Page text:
Food is the cheapest it's ever been right now. We live in an era where a fast food cheeseburger costs less than most supermarket vegetables. The food industry has become all about creating an abundant supply of food for less money, and this is where fillers come in. Food fillers are additives that help bulk up the weight of a food with less expensive ingredients, which helps keep the price down. Fillers are mainly found in the meat processing industry, and processed meats, like hamburger and sausage, are the best candidates to contain fillers. This is because meats are big ticket items in a food budget. Using meat fillers and extenders can lower the cost of meats by 10 to 30 percent [source: Heinz and Hautzinger].
Some non-meat fillers are starchy in their makeup, making them high in carbohydrates and low in nutritional value. One type of non-meat filler is known as a cereal binder and usually contains some combination of flours and oatmeal. These are often used in hot dogs. Other common fillers include bread crumbs and maltodextrine, a food additive made from starch. Rusk, a dry biscuit, can often be found in cheap sausages, and soya protein is a common ingredient in cheap hamburgers. Adding copious amounts of cheap fillers is a common practice in meat processing operations in developing countries to help reduce their production costs in line with their struggling economies. These fillers are tricky business for those who suffer from celiac disease, which is marked by intolerance for gluten. They're commonly found in products that contain wheat. This makes label reading a must. In some cases, fillers are added to enrich foods and up the nutritional value. Fiber is a popular choice, and fiber additives include wheat, bamboo, cottonseed and chicory. Other additives serve the purpose of increasing the minerals in meat products, and boast labels that read magnesium enriched or calcium improved. These types of additives increase nutritional value and command a higher price tag.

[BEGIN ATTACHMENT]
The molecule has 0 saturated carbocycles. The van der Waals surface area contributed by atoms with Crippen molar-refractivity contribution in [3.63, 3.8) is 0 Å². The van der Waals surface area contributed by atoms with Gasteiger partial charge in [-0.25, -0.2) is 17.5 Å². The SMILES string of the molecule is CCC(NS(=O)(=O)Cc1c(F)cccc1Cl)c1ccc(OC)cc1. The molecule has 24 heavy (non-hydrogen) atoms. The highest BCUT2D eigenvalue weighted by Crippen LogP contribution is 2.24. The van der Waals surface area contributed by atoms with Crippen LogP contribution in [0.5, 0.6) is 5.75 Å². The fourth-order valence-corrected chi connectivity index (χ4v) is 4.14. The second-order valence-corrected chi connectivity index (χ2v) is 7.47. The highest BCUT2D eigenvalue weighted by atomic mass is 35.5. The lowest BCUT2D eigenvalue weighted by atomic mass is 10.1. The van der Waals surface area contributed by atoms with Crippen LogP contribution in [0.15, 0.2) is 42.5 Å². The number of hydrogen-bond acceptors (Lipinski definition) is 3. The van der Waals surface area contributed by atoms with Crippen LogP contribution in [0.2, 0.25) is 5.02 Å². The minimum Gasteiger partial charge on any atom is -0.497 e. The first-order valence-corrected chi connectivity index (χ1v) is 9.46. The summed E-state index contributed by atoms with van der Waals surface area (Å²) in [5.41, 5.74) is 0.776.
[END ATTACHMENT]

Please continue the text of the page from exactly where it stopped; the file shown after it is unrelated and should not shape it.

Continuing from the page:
Another common type of filler in the meat processing industry is actually made of meat. MDM, or mechanically deboned meat, consists of cheaper materials from animal carcasses that's used to beef up, pun intended, meats. MDM usually consists of turkey and chicken meat, and some lower cost meats can be entirely made from MDM. Cattle, sheep and goat meats are not produced as MDM because of the risk of Bovine Spongiform Encephalopathy, better known as mad cow disease.
Extenders are a type of filler with more protein content, and are used to make the meat go further. Extenders usually consist of a cereal mixture combined with meat, fat, blood and internal organs and are common in processed meats such as hot dogs and breakfast sausages. Some products like Spam are made of processed meat containing extenders that's cooked and then packaged. The shelf life makes it handy to keep as an emergency food supply.
Related HowStuffWorks Articles
- Heinz, Gunter and Hautzinger, Peter. "Meat Processing Technology for Small to Medium Scale Producers." Food and Agriculture Organization of the United Nations (FAO), 2007. pp.195-199.http://www.fao.org/docrep/010/ai407e/ai407e00.HTM
- "Meat products handbook: Practical science and technology." Woodhead Publishing Ltd, 2009.http://www.woodheadpublishing.com/en/book.aspx?bookID=914
- Varnam, A.H., Sutherland, Jane P. "Meat and Meat Products." Springer, December 31, 1995. pp. 255.